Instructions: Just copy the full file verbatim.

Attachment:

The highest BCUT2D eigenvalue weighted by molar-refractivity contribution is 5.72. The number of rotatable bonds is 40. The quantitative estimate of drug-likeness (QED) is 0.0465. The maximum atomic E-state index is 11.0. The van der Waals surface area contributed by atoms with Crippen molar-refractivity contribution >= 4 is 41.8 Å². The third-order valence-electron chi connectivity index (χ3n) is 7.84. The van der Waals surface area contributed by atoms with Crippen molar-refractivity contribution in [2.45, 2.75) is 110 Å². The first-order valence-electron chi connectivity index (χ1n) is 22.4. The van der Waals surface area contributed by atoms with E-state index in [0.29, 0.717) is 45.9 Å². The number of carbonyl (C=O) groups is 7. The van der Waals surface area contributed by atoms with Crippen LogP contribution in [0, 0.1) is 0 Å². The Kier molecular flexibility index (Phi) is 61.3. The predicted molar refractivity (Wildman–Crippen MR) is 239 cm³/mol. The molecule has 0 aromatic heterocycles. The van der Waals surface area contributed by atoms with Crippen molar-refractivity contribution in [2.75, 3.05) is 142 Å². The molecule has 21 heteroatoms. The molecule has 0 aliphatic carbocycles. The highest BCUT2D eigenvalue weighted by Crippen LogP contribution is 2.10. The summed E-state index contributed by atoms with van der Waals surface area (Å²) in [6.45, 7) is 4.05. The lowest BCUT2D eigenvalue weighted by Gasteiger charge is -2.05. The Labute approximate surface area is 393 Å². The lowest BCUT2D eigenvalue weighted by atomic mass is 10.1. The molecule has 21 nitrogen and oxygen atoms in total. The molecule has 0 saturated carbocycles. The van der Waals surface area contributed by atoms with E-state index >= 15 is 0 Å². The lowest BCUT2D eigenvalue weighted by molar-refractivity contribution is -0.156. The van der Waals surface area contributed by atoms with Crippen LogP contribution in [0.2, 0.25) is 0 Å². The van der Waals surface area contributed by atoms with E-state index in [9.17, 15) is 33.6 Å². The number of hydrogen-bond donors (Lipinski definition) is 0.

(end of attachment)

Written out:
The highest BCUT2D eigenvalue weighted by molar-refractivity contribution is 5.72. The number of rotatable bonds is 40. The quantitative estimate of drug-likeness (QED) is 0.0465. The maximum atomic E-state index is 11.0. The van der Waals surface area contributed by atoms with Crippen molar-refractivity contribution >= 4 is 41.8 Å². The third-order valence-electron chi connectivity index (χ3n) is 7.84. The van der Waals surface area contributed by atoms with Crippen molar-refractivity contribution in [2.45, 2.75) is 110 Å². The first-order valence-electron chi connectivity index (χ1n) is 22.4. The van der Waals surface area contributed by atoms with E-state index in [0.29, 0.717) is 45.9 Å². The number of carbonyl (C=O) groups is 7. The van der Waals surface area contributed by atoms with Crippen LogP contribution in [0, 0.1) is 0 Å². The Kier molecular flexibility index (Phi) is 61.3. The predicted molar refractivity (Wildman–Crippen MR) is 239 cm³/mol. The molecule has 0 aromatic heterocycles. The van der Waals surface area contributed by atoms with Crippen molar-refractivity contribution in [2.75, 3.05) is 142 Å². The molecule has 21 heteroatoms. The molecule has 0 aliphatic carbocycles. The highest BCUT2D eigenvalue weighted by Crippen LogP contribution is 2.10. The summed E-state index contributed by atoms with van der Waals surface area (Å²) in [6.45, 7) is 4.05. The lowest BCUT2D eigenvalue weighted by Gasteiger charge is -2.05. The Labute approximate surface area is 393 Å². The lowest BCUT2D eigenvalue weighted by atomic mass is 10.1. The molecule has 21 nitrogen and oxygen atoms in total. The molecule has 0 saturated carbocycles. The van der Waals surface area contributed by atoms with E-state index >= 15 is 0 Å². The lowest BCUT2D eigenvalue weighted by molar-refractivity contribution is -0.156. The van der Waals surface area contributed by atoms with Crippen LogP contribution in [0.2, 0.25) is 0 Å². The van der Waals surface area contributed by atoms with E-state index in [9.17, 15) is 33.6 Å². The number of hydrogen-bond donors (Lipinski definition) is 0.